National Eating Disorders Association
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Recovery

At the age of thirteen, I was diagnosed with anorexia nervosa. Without proper support, understanding, or resources it took me ten years to receive the appropriate treatment I needed to recover. A year into recovery, I began my journey pursuing my master’s degree in occupational therapy. Having personal experiences with mental illness, I was interested in focusing my learning on occupational therapy and mental health (specifically eating disorders).

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While reflecting on this past World Eating Disorders Action Day (June 2, 2018), I realized how much I love the word “action.” It’s about doing what we can to make a difference. On a personal level, when I think about action against eating disorders, I think about self-care. 

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Self-care is a practice of sitting with discomfort. It is more than a manicure, a massage, or even therapy and meditation. What lies behind all these acts of self-care that we deem so estimable? Why are these acts so difficult, and at times painful to practice, for some of us? 

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My anxiety started with dress shopping. I secretly hoped for a fantasy moment of bridal beauty, to pull on something slinky and white and glow. Instead, the saleslady shook her head at the sample size dress and my, well, non-sample-size body. “I think we might be able to get this on you,” she said, which sounded like a threat. It took her all her might to wrestle the dress around me, and the result wasn’t pretty.

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It's easy to feel like you’re in disarray when your space feels cluttered. Do a quick tidy-up. Throw all clothes in a hamper, wash the dishes in the sink, and make sure everything is in its place! Even if you just take the time to straighten the piles of paper mounting on your desk, it's a start, and will make you feel so much more at peace. 

Set a timer. 

When you set timers, you have dedicated a certain amount of time to solely focus on the task at hand. It's amazing how much you can get done in 20 minutes!

Make your space cozy. 

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National Minority Mental Health Month may be winding down, but the conversation about mental health in marginalized communities doesn’t — and shouldn’t — stop. Mental health issues don’t discriminate. Although eating disorders have historically been associated with young, cisgender, straight, white, upper-class females, they can affect anyone. They don’t choose any one race, ethnicity, class, gender identity, sexual orientation, ability, or any other classification. While anyone can have an eating disorder, minorities tend to face unique obstacles when dealing with mental health issues.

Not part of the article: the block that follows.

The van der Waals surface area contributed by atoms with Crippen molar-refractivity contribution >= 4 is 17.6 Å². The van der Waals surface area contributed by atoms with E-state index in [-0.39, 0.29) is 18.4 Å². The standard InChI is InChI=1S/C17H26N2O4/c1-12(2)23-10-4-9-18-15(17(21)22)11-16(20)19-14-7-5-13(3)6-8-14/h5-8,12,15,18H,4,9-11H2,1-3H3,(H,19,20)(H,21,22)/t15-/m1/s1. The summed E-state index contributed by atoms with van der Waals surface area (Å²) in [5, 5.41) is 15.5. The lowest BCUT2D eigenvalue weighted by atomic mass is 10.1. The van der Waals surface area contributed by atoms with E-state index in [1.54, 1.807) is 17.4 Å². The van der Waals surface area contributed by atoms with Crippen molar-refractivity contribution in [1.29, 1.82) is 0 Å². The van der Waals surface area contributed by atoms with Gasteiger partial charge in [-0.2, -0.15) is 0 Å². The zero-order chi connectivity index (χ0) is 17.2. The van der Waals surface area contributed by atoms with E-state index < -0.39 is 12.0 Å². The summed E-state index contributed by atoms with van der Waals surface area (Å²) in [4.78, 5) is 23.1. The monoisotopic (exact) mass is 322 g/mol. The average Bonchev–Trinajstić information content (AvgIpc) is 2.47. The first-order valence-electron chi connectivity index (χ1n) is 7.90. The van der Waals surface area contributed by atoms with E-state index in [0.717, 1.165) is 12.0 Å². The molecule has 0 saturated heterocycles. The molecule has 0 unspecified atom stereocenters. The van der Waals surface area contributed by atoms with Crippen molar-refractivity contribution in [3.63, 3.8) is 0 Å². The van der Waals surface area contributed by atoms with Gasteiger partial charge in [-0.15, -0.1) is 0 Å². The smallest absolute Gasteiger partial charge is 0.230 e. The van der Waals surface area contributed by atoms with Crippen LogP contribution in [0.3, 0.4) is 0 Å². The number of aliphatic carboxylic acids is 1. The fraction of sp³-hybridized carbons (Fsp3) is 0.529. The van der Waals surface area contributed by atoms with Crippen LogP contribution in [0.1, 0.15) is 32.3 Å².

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Recovery doesn’t just happen. It’s also not some cliché buzzword tossed around to “inspire” you. Recovery is real. It’s not a luck-of-the-draw deal where you put your name in a hat and hope to be chosen. It’s a grueling, relentless, personal process that will push you beyond your limits over and over and over. Will you choose it?

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If you ask my friends in NYC to describe me, you’ll be painted a picture of a boss lady taking on the city as a full-time professor, writer, and consultant, in addition to being a fitness influencer. They’ll also tell you I’m a people person, excitable, and will always make time to help you move apartments and celebrate your birthday.   

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The focus in the eating disorders field is usually on diagnoses, symptoms, and related impairment. There has been little research, or even discussion, about negative traits that were present during the illness, which can be positive during and after eating disorder recovery. This is particularly important because, for most people, these traits will persist throughout their lives. In addition, Walter Kaye, MD, has noted that these traits may confer advantages in professions.

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For so long, I existed in what I thought was a gray area. The entity I can now recognize as diet culture was guiding me for my whole life, or at least beginning from the moment I understood that hating my body was commonplace. As a child, I considered the images and perspectives from TV, movies, magazines, and real-life conversations and decided that diets were good. Being on a diet would make me good. Exercising would make me good, and it would all make me smaller.

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